Erodium cicutarium subspecies cicutarium

Ερωδιός ο κωνιόμορφος

Etymology of Erodium cicutarium subspecies cicutarium: The name of the genus, "Erodium", derives from the Ancient Greek "ἐρωδιός" [erodios], meaning "heron", due to the long beak on the fruit that gives rise to some of its common names such as storksbill and cranesbill, a meaning reinforced by the family name Geranium, the derivation of which is "γερανός" [yeranos or geranos], meaning "crane". Latin "cicutarium" means "resembling the leaves of Cicuta".

At least nine Erodium species and subspecies/kinds have been recognized in Cypriot nature so far.

Erodium cicutarium subspecies cicutarium is a common plant in Cyprus. It is an annual plant reaching up to 30 cm tall and up to 50 cm in diameter. Erodium cicutarium subspecies cicutarium exists all-around Cyprus at a low-medium altitude of 200-600 metres, on roadsides, waste ground and stony hills. It blooms between February and June.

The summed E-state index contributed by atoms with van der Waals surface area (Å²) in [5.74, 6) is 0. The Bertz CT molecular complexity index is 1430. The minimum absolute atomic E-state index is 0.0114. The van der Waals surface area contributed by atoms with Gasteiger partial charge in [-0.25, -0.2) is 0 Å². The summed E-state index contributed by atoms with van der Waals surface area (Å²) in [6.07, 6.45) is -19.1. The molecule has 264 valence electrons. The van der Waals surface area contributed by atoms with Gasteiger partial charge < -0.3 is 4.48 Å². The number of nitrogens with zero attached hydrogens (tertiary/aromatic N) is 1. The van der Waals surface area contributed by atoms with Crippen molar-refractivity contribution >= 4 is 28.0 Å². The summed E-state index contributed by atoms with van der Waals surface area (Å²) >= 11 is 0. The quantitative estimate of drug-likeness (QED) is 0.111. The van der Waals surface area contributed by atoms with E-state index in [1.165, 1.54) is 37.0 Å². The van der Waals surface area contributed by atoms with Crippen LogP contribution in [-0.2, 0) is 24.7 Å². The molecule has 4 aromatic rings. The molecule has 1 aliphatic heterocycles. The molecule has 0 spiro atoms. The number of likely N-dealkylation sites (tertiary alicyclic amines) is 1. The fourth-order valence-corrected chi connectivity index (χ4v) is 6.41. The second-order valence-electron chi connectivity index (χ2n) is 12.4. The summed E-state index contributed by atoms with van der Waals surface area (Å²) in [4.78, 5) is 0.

How to identify Erodium cicutarium subsp. cicutarium:

Its leaves are pinnate, with distinct leaflets, not pinnatisect, pinnatifid, lobed or entire - this is a feature of only three Erodiums in Cyprus, of moschatum, touchyanum and cicutarium.

Compared to moschatum, its leaflets are deeply pinnatisect, and the carpel-pits are eglandular within, when contrary moschatum has often lobed leaflets but not deeply pinnatisect, and the carpel-pits are glandular-papillose within.

Compared to touchyanum, the mucro of its sepals is terminating in bristle(s), and the carpel-pits are eglandular within. On the contrary, touchyanum's mucro of its sepals is without bristles, and the carpel-pits are glandular within.

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